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Eberly College of Science ‘Impacting the World’ at Startup Week

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23 April 2018

 

As Penn State launched its first University wide Startup Week, the College of Information Sciences and Technology and nine other colleges came together to organize more than 85 events in six thematic tracks, five of which represented priorities of the University’s Strategic Plan for 2016 to 2020. The Eberly College of Science, partnering with the Smeal College of Business, the College of the Liberal Arts, and the College of Engineering, created a sixth track—Impacting the World— exploring the relationship between innovation and Penn State’s growing global engagement and influence, with special focus on social entrepreneurship.

PSU Startup Week speaker

“We’ve heard many faculty within the college say, ‘I don’t care about making money; I just want this to get out to people,’” said Melissa Long, who coordinated the college’s contributions to Impacting the World. “But nothing runs without money. So how do you have a business with a conscience and a higher purpose? That’s exactly what social entrepreneurship is about.”

Millennial social entrepreneur Ted Gonder—cofounder and CEO of the social venture Moneythink and the youngest member of Forbes’ “30 under 30” for finance—kicked off the track’s speaking events, which included the Center for Cultural Studies & Analysis’ Director Margaret King and Senior Analyst Jamie O’Boyle, as well as Verizon Wireless’s Director of Digital Marketing Shannon Calvert and Head of Digital Partner Strategy Melissa Mackey.

PSU Startup Week auditorium

Students competed in a week-long Social Innovation Challenge—pitching their ideas for new social ventures in 60 seconds or less, then discussing briefly, voting for their favorites, and self-selecting teams of three to five members each for the seven winning pitches. With little more than two days to fully develop their pitches, the teams were given collaborative workspace at Penn State’s startup incubator Happy Valley Launchbox and free time with business mentors, including Ted Gonder, Margaret King, and Jamie O’Boyle, as well as non-profit economic development group Assets PA’s Director of Programs Jonathan Coleman, digital publishing and distribution platform Flip Learning’s founder Chris Spielvogel, and Penn State’s Harbaugh Entrepreneurship Scholar Mark Gagnon. The students then filmed their final, five-minute pitches in Penn State’s One Button Studio in the Pollock Building Media Commons and uploaded them to YouTube, where they were judged in the final pitch competition. The top three teams were invited, along with the winning teams from the other tracks, to a recognition ceremony that evening at Pegula Ice Arena, where they presented their startup ideas to the University community. Penn State President Eric Barron spoke at the event, commending the students’ efforts. “This week has shown what’s possible when Penn State alumni, students, and professionals put their innovative ideas to work,” he said.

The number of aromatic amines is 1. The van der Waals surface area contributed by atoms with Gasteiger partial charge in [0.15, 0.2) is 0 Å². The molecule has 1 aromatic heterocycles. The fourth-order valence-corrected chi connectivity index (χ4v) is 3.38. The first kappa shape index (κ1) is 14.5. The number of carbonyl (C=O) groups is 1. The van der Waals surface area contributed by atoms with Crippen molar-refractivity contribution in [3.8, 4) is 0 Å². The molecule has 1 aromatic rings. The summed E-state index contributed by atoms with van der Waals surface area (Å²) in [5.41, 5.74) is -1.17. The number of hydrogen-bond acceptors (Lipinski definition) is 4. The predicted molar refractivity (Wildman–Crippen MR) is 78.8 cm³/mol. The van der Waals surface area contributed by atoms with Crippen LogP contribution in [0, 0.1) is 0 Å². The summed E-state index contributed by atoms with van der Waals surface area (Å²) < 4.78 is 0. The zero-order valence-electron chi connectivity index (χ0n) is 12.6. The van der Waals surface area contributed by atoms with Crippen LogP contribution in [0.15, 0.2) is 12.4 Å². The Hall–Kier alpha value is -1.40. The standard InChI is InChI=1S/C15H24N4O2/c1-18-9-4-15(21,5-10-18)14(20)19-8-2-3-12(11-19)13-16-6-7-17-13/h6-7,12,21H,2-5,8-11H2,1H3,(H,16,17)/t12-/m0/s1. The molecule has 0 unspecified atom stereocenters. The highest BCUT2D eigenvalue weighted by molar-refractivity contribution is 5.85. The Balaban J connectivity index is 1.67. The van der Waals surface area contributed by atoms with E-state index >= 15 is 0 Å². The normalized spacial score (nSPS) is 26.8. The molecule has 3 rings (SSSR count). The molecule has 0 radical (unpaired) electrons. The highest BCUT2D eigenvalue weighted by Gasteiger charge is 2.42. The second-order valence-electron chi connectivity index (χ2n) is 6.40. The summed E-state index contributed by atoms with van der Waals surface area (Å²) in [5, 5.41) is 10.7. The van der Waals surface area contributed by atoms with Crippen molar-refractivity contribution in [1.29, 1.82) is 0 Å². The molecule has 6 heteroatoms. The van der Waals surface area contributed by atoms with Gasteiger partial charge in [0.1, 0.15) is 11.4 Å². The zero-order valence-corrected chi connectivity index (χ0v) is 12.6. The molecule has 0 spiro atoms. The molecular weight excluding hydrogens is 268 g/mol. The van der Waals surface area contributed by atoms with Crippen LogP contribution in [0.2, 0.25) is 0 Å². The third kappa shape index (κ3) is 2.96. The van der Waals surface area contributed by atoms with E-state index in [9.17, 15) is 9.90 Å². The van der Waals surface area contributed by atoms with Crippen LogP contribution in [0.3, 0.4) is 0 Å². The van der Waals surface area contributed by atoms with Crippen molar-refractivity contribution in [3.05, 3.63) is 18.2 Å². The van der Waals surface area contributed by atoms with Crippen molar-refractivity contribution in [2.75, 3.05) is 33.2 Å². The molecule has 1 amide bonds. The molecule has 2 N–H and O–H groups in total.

Looking back on the event, Long applauded the participants. “These kids are superstars!” she exclaimed. “They had two days—during classes—to do this stuff, and the next week was finals week. They gave so much time and dedication, and I was blown away by how much they could do in those two days. It was incredible, phenomenal! And I think our judges—Bernice Jones, Matt Rhodes, Jim Petropaulo—were really demonstrative of how individuals are promoting the culture of entrepreneurship at Penn State. Just being willing to come here and help, I think that sends a really powerful message. And this is just the beginning! It’s only going to get bigger and better, so I think that’s a pretty awesome start.” —Seth Palmer

Startup Week 2018 is scheduled for March 26–30

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